It’s no secret that humor sells, and the number of advertisers cashing in on April Fools’ Day continues to grow. Last year, many well-known brands played pranks leading up to and on April 1. And in all of them, the joke was on consumers.
Virgin America and smart device company, Nest, teamed up to create a full-length commercial for a bogus product, dubbed Total Temperature Control. The Web announcement featured the founders of both companies, Richard Branson and Tony Fadell, respectively, pushing individual climate control via Nest for Virgin America passengers. The fictitious spot pitched customized settings such as Chicago Polar Vortex for “those who run hot” and Cancun Afternoon “in case you want to feel like you’re sitting in a tropical paradise.”
American Eagle Outfitters showed off its funny bone, too. The clothing retailer announced just before April Fools’ Day that it would introduce a new doggie clothing spinoff, appropriately named American Beagle Outfitters. The company even went so far as to devote an entire section of its website to the new brand. One page featured a “dogumentary.”
Streaming TV service, Netflix, introduced a new original series, titled Sizzling Bacon. Not to be outdone, Procter & Gamble’s Scope brand unveiled a bacon-flavored mouthwash. Cheetos released a new fragrance, Cheeteau. And Sam Adams served up the happy news of the world’s first helium-carbonated beer.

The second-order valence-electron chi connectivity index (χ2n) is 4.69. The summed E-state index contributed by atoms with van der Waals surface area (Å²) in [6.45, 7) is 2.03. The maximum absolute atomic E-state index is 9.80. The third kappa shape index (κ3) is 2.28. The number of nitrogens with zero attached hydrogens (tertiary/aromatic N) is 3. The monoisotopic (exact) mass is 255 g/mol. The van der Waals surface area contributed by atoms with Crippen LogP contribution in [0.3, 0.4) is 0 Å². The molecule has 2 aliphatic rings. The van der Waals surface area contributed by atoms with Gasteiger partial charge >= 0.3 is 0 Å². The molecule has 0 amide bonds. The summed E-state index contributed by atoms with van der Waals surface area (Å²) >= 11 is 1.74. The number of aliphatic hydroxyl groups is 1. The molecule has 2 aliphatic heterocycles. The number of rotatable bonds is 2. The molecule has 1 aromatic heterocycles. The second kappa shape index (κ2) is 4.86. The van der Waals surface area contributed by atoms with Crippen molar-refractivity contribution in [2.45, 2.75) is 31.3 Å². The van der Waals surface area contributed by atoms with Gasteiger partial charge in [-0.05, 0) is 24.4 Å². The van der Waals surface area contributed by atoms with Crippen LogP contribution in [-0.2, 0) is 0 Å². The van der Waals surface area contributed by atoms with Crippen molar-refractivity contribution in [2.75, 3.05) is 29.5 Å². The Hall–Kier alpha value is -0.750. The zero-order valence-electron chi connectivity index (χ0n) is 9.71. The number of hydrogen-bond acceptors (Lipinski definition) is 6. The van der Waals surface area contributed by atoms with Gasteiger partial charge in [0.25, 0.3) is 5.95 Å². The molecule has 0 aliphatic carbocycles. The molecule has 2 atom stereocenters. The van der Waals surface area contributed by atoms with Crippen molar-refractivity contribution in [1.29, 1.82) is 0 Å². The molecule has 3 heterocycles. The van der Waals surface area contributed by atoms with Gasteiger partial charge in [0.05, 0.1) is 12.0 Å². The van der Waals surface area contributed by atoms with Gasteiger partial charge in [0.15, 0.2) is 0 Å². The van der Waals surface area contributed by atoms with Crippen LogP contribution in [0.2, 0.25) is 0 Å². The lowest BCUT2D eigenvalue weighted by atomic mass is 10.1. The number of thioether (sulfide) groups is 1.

Even normally serious carmakers took part in the humor. Is the world ready for a Skoda special edition Yeti Ice, finished in faux fur? Or, a Mini Cooper that runs on tea? What about a do-it-yourself Honda? Or, a BMW M3 pickup that reaches a speed of 186 mph? Turns out, the M3 pickup is for real.
It’s too bad more April Fools’ jests aren’t the genuine article. Wouldn’t it be nice if American Well’s Puppy Connect really did connect you with a puppy to improve your health? Or, what if Redbox, the DVD rental company, could in fact match its movie selections to your mood? And we’re guessing that “Snackaging,” the edible pizza box from Domino’s, would be a big hit with both environmentalists and hungry customers too famished to open the lid.
It’s unclear yet what pranks advertisers will play for the upcoming April Fools’ Day, but stay tuned. Given the number of jokes last year, we’re likely to experience quite a lot of leg-pulling between now and April 1. The best advice is to keep your sense of humor and exercise some healthy skepticism. Otherwise, you may get sold on a product that sounds, and likely is, too good to be true.
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Written by Michael Del Gigante